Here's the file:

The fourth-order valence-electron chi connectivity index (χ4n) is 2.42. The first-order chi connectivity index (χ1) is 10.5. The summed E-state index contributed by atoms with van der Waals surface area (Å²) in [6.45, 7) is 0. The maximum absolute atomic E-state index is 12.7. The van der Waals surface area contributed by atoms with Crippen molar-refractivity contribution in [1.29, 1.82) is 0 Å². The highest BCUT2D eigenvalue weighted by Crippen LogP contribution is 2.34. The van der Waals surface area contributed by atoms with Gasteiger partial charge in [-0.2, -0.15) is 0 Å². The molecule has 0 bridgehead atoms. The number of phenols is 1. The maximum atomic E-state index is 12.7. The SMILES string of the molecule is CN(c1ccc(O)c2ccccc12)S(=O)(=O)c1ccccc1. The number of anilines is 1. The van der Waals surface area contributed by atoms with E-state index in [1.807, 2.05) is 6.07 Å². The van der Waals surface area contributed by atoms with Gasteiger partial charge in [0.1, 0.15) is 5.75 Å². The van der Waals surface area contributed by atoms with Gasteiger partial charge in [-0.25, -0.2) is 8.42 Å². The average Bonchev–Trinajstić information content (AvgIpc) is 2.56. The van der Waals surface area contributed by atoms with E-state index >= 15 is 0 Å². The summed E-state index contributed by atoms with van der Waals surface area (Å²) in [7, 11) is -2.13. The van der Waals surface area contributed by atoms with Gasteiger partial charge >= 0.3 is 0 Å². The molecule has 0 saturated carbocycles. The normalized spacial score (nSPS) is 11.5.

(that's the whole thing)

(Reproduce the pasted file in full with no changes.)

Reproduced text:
The fourth-order valence-electron chi connectivity index (χ4n) is 2.42. The first-order chi connectivity index (χ1) is 10.5. The summed E-state index contributed by atoms with van der Waals surface area (Å²) in [6.45, 7) is 0. The maximum absolute atomic E-state index is 12.7. The van der Waals surface area contributed by atoms with Crippen molar-refractivity contribution in [1.29, 1.82) is 0 Å². The highest BCUT2D eigenvalue weighted by Crippen LogP contribution is 2.34. The van der Waals surface area contributed by atoms with Gasteiger partial charge in [-0.2, -0.15) is 0 Å². The molecule has 0 bridgehead atoms. The number of phenols is 1. The maximum atomic E-state index is 12.7. The SMILES string of the molecule is CN(c1ccc(O)c2ccccc12)S(=O)(=O)c1ccccc1. The number of anilines is 1. The van der Waals surface area contributed by atoms with E-state index in [1.807, 2.05) is 6.07 Å². The van der Waals surface area contributed by atoms with Gasteiger partial charge in [0.1, 0.15) is 5.75 Å². The van der Waals surface area contributed by atoms with Gasteiger partial charge in [-0.25, -0.2) is 8.42 Å². The average Bonchev–Trinajstić information content (AvgIpc) is 2.56. The van der Waals surface area contributed by atoms with E-state index >= 15 is 0 Å². The summed E-state index contributed by atoms with van der Waals surface area (Å²) in [7, 11) is -2.13. The van der Waals surface area contributed by atoms with Gasteiger partial charge >= 0.3 is 0 Å². The molecule has 0 saturated carbocycles. The normalized spacial score (nSPS) is 11.5.